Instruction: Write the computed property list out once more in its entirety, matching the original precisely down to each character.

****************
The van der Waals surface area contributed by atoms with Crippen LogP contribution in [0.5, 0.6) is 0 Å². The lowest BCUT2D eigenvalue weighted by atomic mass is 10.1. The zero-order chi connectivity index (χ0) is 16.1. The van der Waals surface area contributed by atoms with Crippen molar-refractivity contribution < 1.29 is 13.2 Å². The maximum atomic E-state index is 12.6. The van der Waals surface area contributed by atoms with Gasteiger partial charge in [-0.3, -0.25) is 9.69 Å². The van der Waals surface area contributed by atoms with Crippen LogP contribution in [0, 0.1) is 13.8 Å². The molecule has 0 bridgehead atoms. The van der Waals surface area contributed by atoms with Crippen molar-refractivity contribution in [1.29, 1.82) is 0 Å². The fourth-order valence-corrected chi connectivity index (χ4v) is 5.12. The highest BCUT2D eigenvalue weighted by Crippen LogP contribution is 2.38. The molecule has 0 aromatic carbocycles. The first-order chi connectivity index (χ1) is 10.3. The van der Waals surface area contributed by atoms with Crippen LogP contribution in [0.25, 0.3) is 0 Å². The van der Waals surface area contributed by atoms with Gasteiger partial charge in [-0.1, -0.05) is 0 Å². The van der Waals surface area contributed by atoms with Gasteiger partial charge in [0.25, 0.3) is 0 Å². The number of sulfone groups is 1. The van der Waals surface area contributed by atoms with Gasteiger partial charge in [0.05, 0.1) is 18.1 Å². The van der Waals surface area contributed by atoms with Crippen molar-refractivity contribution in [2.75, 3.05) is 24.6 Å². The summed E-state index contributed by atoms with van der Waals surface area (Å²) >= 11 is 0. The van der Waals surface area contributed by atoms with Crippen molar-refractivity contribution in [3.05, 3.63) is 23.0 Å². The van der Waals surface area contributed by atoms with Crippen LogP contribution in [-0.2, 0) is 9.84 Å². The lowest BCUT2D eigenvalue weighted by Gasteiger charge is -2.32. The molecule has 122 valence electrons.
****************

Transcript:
The van der Waals surface area contributed by atoms with Crippen LogP contribution in [0.5, 0.6) is 0 Å². The lowest BCUT2D eigenvalue weighted by atomic mass is 10.1. The zero-order chi connectivity index (χ0) is 16.1. The van der Waals surface area contributed by atoms with Crippen molar-refractivity contribution < 1.29 is 13.2 Å². The maximum atomic E-state index is 12.6. The van der Waals surface area contributed by atoms with Gasteiger partial charge in [-0.3, -0.25) is 9.69 Å². The van der Waals surface area contributed by atoms with Crippen LogP contribution in [0, 0.1) is 13.8 Å². The molecule has 0 bridgehead atoms. The van der Waals surface area contributed by atoms with Crippen molar-refractivity contribution in [1.29, 1.82) is 0 Å². The fourth-order valence-corrected chi connectivity index (χ4v) is 5.12. The highest BCUT2D eigenvalue weighted by Crippen LogP contribution is 2.38. The molecule has 0 aromatic carbocycles. The first-order chi connectivity index (χ1) is 10.3. The van der Waals surface area contributed by atoms with Crippen LogP contribution in [0.25, 0.3) is 0 Å². The van der Waals surface area contributed by atoms with Gasteiger partial charge in [-0.1, -0.05) is 0 Å². The van der Waals surface area contributed by atoms with Gasteiger partial charge in [0.25, 0.3) is 0 Å². The number of sulfone groups is 1. The van der Waals surface area contributed by atoms with Gasteiger partial charge in [0.05, 0.1) is 18.1 Å². The van der Waals surface area contributed by atoms with Crippen molar-refractivity contribution in [2.75, 3.05) is 24.6 Å². The summed E-state index contributed by atoms with van der Waals surface area (Å²) >= 11 is 0. The van der Waals surface area contributed by atoms with Crippen molar-refractivity contribution in [3.05, 3.63) is 23.0 Å². The van der Waals surface area contributed by atoms with Crippen LogP contribution in [-0.2, 0) is 9.84 Å². The lowest BCUT2D eigenvalue weighted by Gasteiger charge is -2.32. The molecule has 122 valence electrons.